As a modest, wig-wearing observant woman, I am not supposed to desire fame. “The glory of the King’s daughter is on the inside,” the biblical saying goes, but my heart disagreed. I wanted visibility.
Not the kind of glaring lights that surround Jojo Siwa, the 15-year-old YouTube diva with more than 6 million subscribers and her own line of accessories. What I craved was more subtle, sunshiny glow, like the kind of halo that envelops popular kosher foodie Jamie Geller (19,000 YouTube subscribers). Famous but friendly; accomplished but accessible.
I’ve been a food writer for more than three decades. I even won a prize once — OK, it was second place but it was a prestigious competition. I thought writing a cookbook would take me to the next level; I honestly believed that the uber success that would come from writing a bestseller would at least convince me that I was more than the greying, under-earning flake I saw in the mirror.
When I first conceived of my book, Jewish Soul Food, I was sure it was a winner. A book about the inner meaning of Jewish cuisine? News, food, and a heaping teaspoon of mysticism — it had to work. “Who would buy it?” I asked rhetorically in the proposal. “Everyone.” And I really believed my own hype. I anticipated honors and accolades, perhaps not a Nobel or Pulitzer, but certainly a National Jewish Book Award or James Beard prize.
Unlike most first-time authors, I found my publisher easily. My manuscript was purchased by a small but prestigious university press. When the acceptance email appeared in my inbox, my eyes welled up with tears. I had arrived. My proverbial ship had come in at last.
As thrilled as I was, though, I was also frightened. Late at night, I lay awake, worrying about angry readers complaining about burned challah or flopped potato kugel. But I was also excited. I imagined hosting cooking workshops, making TV and radio appearances — the whole nine yards. I looked forward to my glamorous future.
My first inkling that my rising star would implode came at a conference for kosher food bloggers.
“You’re doing a good job,” said an attendee. “I looked you up: Your book is number one on Amazon.”
For a second, I blushed. It was really happening! Or was it? How could my book be number one if the publication date was still six months away? The answer was: It couldn’t. It turned out that the Israeli foodie superstar Janna Gur had released a volume with the same title.
“Tell your publisher to change the name,” my would-be admirer advised.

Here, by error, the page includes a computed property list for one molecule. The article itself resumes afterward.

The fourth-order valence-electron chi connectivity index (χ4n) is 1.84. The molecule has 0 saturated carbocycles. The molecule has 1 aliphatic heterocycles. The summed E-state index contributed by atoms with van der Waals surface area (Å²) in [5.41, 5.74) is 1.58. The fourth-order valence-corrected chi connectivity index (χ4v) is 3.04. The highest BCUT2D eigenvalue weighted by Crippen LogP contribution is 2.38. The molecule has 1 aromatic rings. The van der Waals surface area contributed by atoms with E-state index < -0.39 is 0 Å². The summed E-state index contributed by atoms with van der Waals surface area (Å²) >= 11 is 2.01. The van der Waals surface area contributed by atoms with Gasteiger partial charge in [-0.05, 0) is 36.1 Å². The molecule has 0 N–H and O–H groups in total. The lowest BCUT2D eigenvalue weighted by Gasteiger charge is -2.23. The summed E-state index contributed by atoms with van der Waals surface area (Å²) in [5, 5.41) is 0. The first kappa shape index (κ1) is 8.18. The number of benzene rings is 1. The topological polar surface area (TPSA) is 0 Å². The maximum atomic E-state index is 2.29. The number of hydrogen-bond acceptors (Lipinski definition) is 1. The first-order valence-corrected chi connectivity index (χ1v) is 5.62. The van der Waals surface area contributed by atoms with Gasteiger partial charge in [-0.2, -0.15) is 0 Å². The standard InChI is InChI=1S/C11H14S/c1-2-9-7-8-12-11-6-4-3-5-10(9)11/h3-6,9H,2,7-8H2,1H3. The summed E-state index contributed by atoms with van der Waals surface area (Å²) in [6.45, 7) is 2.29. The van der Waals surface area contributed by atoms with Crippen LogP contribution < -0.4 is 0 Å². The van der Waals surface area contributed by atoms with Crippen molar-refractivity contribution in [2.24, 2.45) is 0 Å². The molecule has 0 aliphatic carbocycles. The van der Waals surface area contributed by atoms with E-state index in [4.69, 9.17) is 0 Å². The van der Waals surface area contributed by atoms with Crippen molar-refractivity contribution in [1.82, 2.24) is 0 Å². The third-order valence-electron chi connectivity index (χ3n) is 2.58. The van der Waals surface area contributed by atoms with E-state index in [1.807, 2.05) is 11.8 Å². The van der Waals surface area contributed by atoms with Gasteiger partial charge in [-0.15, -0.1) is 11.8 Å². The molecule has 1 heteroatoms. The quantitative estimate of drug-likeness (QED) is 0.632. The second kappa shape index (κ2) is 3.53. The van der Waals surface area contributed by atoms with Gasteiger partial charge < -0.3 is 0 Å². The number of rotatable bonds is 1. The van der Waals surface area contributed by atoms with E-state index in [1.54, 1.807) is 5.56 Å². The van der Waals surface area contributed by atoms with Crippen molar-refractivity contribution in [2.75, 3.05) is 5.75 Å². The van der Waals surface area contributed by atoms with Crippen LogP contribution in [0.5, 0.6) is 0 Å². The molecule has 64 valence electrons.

I did, but my request was unheeded. “It won’t matter,” I was told. “We already designed the title page. We can’t change it now.”
So, with no other viable choice, I decided to embrace the problem. In preparing my audition for the Jewish Book Council’s authors on tour program — which gives writers a chance to present their books at JCCs across the country — I built a pitch around the mishap.
“This is Janna Gur’s book, and this is mine,” I’d say, waving both books in the air. My book council advisor, however, nixed it. “Focus on your own book,” she said. So I crafted an alternative: “Did anyone ever tell you that kreplach aren’t just Jewish wontons — they are actually kabbalistic?” I wrote and rewrote my speech; I rehearsed until I knew it forwards, backward, and sideways.
“You’ll be great, Ima,” my daughter assured me. I believed her, and when I presented the book at the conference, I thought I had charmed my audience.
At the reception that followed, several JCC directors complimented me. They wanted me! I could feel it. Immediately I began to stress about the tour. What would I eat? How would I keep up my yoga practice? How would my family survive without me for a whole month?
But the days turned into weeks, and no one contacted me. Not a single JCC director. There would be no book tour.
Meanwhile, my publication day came and went. I got some decent press but no prizes. (That year, the National Jewish book award went to Shulem Deen for his memoir about leaving his Hasidic sect, All Who Go Do Not Return). But I got past that — not every successful book wins prizes, I told myself.
What I couldn’t get past, however, were the sales. There weren’t any. No one wanted the book. In its single print run, Jewish Soul Food sold 638 copies, many of which I purchased myself and sent to influencers in an attempt to drive sales.
Now it’s over and I am back in the wings. I am moving on, but I would be lying if I didn’t admit that my book’s lack of success got me down — very down. What helped was getting busy with a new writing project that was out of my comfort zone — a novel — and thus not charged with the same kinds of expectations that soured my cookbook. I no longer imagine winning a prize.
My work keeps me going. As a freelance writer, I continue to experience a good deal of rejection and, of course, inner doubts about putting in so much effort for so little reward. I had hoped that fame would solve that — I assumed that famous authors attract better and better paying work.
Despite the lackluster sales, I enjoyed working on my book. It was fun, and I learned a tremendous amount. That counts for something, doesn’t it? Fame isn’t the end-all, be-all. As we’ve been reminded recently with the high-profile suicides of Kate Spade and Anthony Bourdain, fame and success don’t necessarily translate into happiness.
For centuries, the great rabbis published anonymously. The idea was it was the work that mattered, not the person who wrote it. Now, I am trying to emulate that model. I do what I love — writing — and I put out the best work that I can. I am trying to be grateful for the many gifts in my life — my family, my marriage, my supportive community — and remind myself that these things, too, are measures of success.